Twenty years ago, I punched my first time-card. The clock was a boxy metal affair and aligning the card just so was a mathematic I proved bad at. My time-in/time-out punches were often overlaid in the same cell, and in mimeograph purple; the cards themselves were of the same card-stock you’d find in library card catalogues: manila. Mimeographs and manila are card catalogues are all fast-dying things.

Before my SeaWorld job, I worked under the table and got paid in twenties. I wrote essays for my high school English teacher and did research for her in university libraries. There was also that one summer I helped my friend’s dad build a two-hundred foot retaining wall in his backyard and it was the first time I found myself trim after a prolonged and adolescent pudginess.

SeaWorld was my first real job in that FICA was involved and I was cut paychecks on the regular. I made exactly $4.25 an hour. My job involved sweeping popcorn hulls in the varied stadiums, directing people traffic, selling fish in the feeder booths. I loved it, especially retiring to the car at near-midnight on summer nights and when there was a parking lot culture beneath the fireworks. The nights were always salt-air sticky and how many late night/ early mornings I spent talking far past my scheduled shifts with accidental friends when leaning against car hoods. There was a Denny’s down the street which is designed to be the after-hours hangout. The waitresses knew us by our ill-fitted windbreakers and obvious name tags.

I met my future-wife at company orientation. She chose a seat next to me because I looked like someone she’d like to know. (On a serendipitous note, and a story I like to tell, I had a picture of her dad hanging on my wall for most my childhood: he was the athletic trainer for the Chargers when they were at their winningest, and I had a thumbtacked poster of the ’84 Chargers on my bedroom wall).

The lack of responsibility while first understanding responsibility was a great and questionable suspension, like a bridge to nowhere exactly soon. So much fun and abandon, those days.

I worked Park Ops and the Education Department. I worked Employment (I actually ‘hired’ the people who would later be my tutors in Aviculture). When finishing college, I had late-night gigs at Shamu stadium overseeing the killer whales. There were absurd moments I had my typewriter at orca poolside, finishing essays before clocking out at eight o’ clock in the morning and driving up the freeway for a full day of university.I knew all the orcas by their particular respirations. Kasatka was my favorite. I’d lean against the glass with my typewriter and she’d hover above my shoulder, my essays on Toni Morrison’s ‘Beloved’ being THAT interesting. She’d read my writing and, occasionally, she’d spit a squid over the plexi-wall which was either complaint or particular playfulness. She had a habit of sticking her tongue out, curled, and this was her laugh. She talked in an echolocative whisper, which, most people don’t know can in fact be a whisper.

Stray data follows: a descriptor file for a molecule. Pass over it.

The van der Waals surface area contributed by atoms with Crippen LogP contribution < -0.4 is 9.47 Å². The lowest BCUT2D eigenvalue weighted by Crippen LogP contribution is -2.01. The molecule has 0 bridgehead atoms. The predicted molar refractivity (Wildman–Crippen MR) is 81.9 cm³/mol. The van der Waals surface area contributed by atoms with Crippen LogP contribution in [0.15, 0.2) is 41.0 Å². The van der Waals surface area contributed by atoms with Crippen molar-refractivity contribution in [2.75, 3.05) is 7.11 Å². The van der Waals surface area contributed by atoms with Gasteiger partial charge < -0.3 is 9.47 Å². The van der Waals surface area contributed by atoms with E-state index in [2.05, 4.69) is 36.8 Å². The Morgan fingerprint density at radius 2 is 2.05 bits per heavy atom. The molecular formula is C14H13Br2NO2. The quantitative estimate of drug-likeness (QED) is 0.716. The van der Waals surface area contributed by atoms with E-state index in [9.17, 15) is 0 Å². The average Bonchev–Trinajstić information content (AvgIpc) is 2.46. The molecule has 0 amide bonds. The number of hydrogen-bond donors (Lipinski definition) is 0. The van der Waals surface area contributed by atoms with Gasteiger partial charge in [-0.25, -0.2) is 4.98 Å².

I got the penguin job. Things happen when you’re busy making other plans. This was certainly temporary, I would say.

That was sixteen years ago.

At lunch a number of months ago, we were talking beards, facial hair having only been allowed at SeaWorld a few years back. I grew the first beard of my life because all the guys are supposed to grow one at the Penguin Encounter. It’s just the thing: the Polar Beard. And my beard was red for exactly a year before it’s fast disappearance. My friend, a younger keeper, called me out on my self-chastising, me eschewing my wrinkling eyes, and the fact that my beard is growing in it’s whiteness.

“Dude: it’s iconic,” he said, meaning my beard.

The red has certainly retreated, and the white has claimed all my chin. The left side of my moustache is currently (ant)arctic-frosted and I’m losing color fast.

On and along a PR trip, another friend said: ‘We’re kinduv elder statesmen, now, in our jobs’ which is an interesting bent. I used to sweep up popcorn, but know I have an enviable keep and it’s easy for me to talk keeper talk, there being no stadium chains to pull or people to necessarily be polite to. Globulins, hematocrit, albumin, WBC, You gain sophistication and you lose pigment and penguins are your friends.
You find yourself twenty years later and ask: ‘how did I get here?’ I open the PE door with its solid ch-chunk. Never gets old. Walking into the exhibit, I mean.

Little Man, my favorite penguin, explodes into an ecstatic display once I step onto the ice. You don’t give this up for anything.

I have my favorite animals; I also have all the people I’ve met along the way, and they remain. SeaWorld: thanks for the twenty years, and my wife and the half my life. I’d probably still clock in wrong on the old machines. 1995 and 2015 would probably be transposed on the same line.


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